Postmark Here

Postcards from Travel Near and Far by Jia-Rui


Leave a comment

94102, San Francisco

Drag show at Aunt Charlie's Lounge

Dear ——–,

In keeping with our new Thanksgiving tradition, we spent the holiday with Geoff and Steven in San Francisco. As soon as we got in the door, we started chopping herbs for a truffle mac & cheese. It was ready in time to accompany the 18-pound heritage turkey with Pilgrim-era DNA. (I liked the gamey-ness of the heritage turkey, though the dark meat was maybe too gamey.) To make sure we didn’t get too complacent this weekend, Geoff took us to Aunt Charlie’s Lounge, a dive bar on the fringes of the Tenderloin, to see the oldest living drag queen in America. And 76-year-old Vicki Marlane was pretty good — with a kind of shabby Sunset Boulevard charisma. The emcee informed us that she got her start as a sideshow act known as the Alligator Lady by pouring glue on her skin and letting it crack. But here, she was the Girl with the Liquid Spine, gesturing with her fingers just so during plaintive Celine Dione numbers. I felt an appreciation for how long she had been doing this, though there was also a sense that the world had moved on without her.

Advertisements


Leave a comment

20546, Washington

Astronaut suit at NASA Headquarters

Dear ——–,

I made a quickie trip to NASA Headquarters this week to be a kind of showrunner for a press briefing on the science results from a comet flyby. On the Supershuttle to my hotel, I was listening to the radio ads, which were promoting things like Lockheed Martin’s tech support, which was deemed to be innovative and “secure.” There was no way any company like that would ever waste money on a radio ad in L.A.! My hotel was right across the street from NASA Headquarters, in the middle of a neighborhood full of bad Le Corbusier knockoffs. Seriously, it was bureaucracy central. Sewell and I struggled to find a place to get a late dinner, settling for a bar/bistro three blocks away at the Holiday Inn. I put on my wool coat and we walked out into a crisp autumn night that made me miss the East Coast a little bit. The next day’s briefing managed to go off without any blow-ups (whew!) and I headed back to the airport Thursday evening. Through the window of my cab to the airport, I saw gold and orange leaves fluttering in the breeze.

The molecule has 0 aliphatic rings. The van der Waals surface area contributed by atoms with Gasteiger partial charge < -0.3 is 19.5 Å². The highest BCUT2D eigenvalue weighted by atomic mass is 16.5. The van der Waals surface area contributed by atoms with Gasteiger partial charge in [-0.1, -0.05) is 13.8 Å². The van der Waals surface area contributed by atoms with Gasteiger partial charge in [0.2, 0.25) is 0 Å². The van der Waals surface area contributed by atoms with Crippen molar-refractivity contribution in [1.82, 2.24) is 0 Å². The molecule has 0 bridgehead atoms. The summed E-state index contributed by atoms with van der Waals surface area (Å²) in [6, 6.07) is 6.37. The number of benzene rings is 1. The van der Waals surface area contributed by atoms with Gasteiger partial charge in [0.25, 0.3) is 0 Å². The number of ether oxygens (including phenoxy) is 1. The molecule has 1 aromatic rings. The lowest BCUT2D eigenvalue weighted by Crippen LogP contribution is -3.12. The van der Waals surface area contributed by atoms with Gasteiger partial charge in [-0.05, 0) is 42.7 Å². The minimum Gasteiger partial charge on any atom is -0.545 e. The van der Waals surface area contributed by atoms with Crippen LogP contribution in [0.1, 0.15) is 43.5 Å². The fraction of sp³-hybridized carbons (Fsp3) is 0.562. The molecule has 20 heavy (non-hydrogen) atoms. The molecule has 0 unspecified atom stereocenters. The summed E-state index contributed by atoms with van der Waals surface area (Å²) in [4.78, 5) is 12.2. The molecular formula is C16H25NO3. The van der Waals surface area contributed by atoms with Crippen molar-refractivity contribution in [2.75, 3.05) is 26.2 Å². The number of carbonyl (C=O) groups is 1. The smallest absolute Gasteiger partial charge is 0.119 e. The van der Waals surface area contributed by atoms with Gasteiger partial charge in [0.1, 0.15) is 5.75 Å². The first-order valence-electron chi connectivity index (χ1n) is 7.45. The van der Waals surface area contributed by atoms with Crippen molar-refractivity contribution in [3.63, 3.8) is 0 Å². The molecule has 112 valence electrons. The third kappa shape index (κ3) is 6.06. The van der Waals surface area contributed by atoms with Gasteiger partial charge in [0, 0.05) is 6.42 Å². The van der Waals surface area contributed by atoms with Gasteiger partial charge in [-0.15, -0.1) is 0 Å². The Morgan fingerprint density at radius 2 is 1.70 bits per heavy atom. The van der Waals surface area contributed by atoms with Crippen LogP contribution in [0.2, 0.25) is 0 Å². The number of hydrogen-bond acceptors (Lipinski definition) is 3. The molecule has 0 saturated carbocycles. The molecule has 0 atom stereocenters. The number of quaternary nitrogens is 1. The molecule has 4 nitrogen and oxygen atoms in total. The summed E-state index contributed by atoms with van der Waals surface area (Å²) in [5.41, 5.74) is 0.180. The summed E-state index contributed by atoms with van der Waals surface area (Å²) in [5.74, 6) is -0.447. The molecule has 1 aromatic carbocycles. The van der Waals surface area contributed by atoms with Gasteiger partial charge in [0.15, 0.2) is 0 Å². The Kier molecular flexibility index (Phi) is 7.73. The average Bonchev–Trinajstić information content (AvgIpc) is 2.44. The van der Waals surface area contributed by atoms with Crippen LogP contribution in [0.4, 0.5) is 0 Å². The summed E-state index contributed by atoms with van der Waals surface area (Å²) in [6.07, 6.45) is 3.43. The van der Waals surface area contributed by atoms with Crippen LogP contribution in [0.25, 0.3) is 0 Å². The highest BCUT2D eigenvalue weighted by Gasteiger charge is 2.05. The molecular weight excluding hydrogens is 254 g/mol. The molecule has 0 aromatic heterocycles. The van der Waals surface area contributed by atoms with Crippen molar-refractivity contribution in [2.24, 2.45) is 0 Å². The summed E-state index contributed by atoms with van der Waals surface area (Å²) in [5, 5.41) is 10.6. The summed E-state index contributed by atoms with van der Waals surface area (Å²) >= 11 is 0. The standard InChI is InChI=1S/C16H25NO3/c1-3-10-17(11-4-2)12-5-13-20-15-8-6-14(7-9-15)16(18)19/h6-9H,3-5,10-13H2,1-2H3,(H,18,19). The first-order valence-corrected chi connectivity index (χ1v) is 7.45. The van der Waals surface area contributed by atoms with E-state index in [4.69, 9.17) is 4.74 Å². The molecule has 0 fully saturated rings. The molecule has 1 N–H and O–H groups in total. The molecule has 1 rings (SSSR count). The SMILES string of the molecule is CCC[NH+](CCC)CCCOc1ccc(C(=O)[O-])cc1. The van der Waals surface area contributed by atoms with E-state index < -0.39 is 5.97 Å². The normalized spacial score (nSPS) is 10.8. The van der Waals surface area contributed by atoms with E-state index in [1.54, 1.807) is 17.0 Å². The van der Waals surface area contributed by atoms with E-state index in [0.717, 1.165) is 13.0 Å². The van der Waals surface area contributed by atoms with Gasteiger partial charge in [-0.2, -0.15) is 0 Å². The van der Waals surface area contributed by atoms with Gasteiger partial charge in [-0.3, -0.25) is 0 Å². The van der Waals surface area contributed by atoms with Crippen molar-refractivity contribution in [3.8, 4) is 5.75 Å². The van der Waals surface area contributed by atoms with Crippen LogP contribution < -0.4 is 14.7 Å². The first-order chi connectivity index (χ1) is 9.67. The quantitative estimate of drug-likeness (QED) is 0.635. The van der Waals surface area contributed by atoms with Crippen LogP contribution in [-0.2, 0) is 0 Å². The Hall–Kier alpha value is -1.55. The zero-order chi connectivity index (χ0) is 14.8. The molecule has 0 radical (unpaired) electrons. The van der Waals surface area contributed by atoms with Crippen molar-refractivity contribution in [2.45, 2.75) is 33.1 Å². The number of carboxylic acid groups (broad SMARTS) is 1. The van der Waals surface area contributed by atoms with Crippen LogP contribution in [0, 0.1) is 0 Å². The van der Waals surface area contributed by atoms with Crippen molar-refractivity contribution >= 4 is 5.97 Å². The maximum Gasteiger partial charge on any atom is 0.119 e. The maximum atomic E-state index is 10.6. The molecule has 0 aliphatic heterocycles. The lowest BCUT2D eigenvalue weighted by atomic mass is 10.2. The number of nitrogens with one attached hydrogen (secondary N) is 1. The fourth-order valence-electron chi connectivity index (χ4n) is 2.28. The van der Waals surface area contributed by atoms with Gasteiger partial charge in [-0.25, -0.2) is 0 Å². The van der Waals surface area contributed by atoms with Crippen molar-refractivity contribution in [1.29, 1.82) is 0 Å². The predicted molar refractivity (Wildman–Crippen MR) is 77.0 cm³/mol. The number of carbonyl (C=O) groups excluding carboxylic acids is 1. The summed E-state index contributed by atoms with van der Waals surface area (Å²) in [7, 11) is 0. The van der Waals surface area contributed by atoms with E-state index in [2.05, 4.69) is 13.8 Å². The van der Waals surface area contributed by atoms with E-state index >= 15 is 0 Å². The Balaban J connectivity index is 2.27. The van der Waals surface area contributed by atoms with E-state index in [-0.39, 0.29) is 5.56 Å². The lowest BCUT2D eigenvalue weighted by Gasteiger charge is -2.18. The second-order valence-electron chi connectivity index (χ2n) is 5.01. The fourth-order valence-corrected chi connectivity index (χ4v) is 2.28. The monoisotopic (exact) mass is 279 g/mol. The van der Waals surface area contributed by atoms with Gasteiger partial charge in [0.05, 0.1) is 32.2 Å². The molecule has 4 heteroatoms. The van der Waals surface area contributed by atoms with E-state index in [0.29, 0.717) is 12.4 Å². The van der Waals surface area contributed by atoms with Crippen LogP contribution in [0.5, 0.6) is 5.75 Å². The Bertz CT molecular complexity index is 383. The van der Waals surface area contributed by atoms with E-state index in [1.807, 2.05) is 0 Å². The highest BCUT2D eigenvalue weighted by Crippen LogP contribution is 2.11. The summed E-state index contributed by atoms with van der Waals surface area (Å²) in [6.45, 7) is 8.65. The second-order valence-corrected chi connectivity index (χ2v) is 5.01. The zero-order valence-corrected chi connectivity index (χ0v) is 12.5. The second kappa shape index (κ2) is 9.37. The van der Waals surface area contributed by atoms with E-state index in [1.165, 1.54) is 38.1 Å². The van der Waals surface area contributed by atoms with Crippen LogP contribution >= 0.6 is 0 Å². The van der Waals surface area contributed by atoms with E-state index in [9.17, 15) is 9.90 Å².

1 Comment

92625, Corona Del Mar

View over Newport Bay

Dear ——–,

We’re spending a splendid weekend on the Orange County coast with Bryan’s parents. They rented a casa right on Newport Bay, where we can see sailboats and yachts cruise by. On Saturday, Bryan and I went for a walk around Corona del Mar State Beach. Some of the driveways we passed had better views than a lot of houses. We wandered past beach volleyball courts where we gauged the seriousness of the competition by seeing how little clothing the players were wearing. We climbed up some rocks and found ourselves a perch to watch stand-up paddleboarders float by. The only thing that interrupted our reverie was this guy talking really loudly on his cell phone. “L.A. is really a third world country,” this guy ranted. “No one speaks English there. No one is educated. The city is just trash except for the west side and a small part of downtown.” Oooh, that was making my blood boil. How ignorant was this guy? Then I realized that it was better if a guy with an attitude like this stayed in Orange County and never came to L.A. It would make my city a lot more pleasant.


Leave a comment

90266, Manhattan Beach

Volleyball in front of the Strand

Dear ——–,

This is why people move to Southern California: clear skies and temperatures in the high 70s in November. Jennifer and I drove out to Manhattan Beach this morning to play beach volleyball. It was so warm, I peeled off my hoodie even before I got to the sand courts where the rest of our group had set up. (The group included a lot of Caltech guys, many of whom where French. I heard a lot of “merde” and “putain” on the court today.) You never run as fast as you think you should be able to on sand; you also sink if you try to push off when you jump. The wind plays havoc with the ball. On the beach, you just have to accept that the ball is not going to go where you think it will, but it will be a good workout. It was almost like summer out there again, with that feeling of wanting to play outside until you’re utterly exhausted. The only reminder was when I got home, when the darkness crept up on me faster than I expected.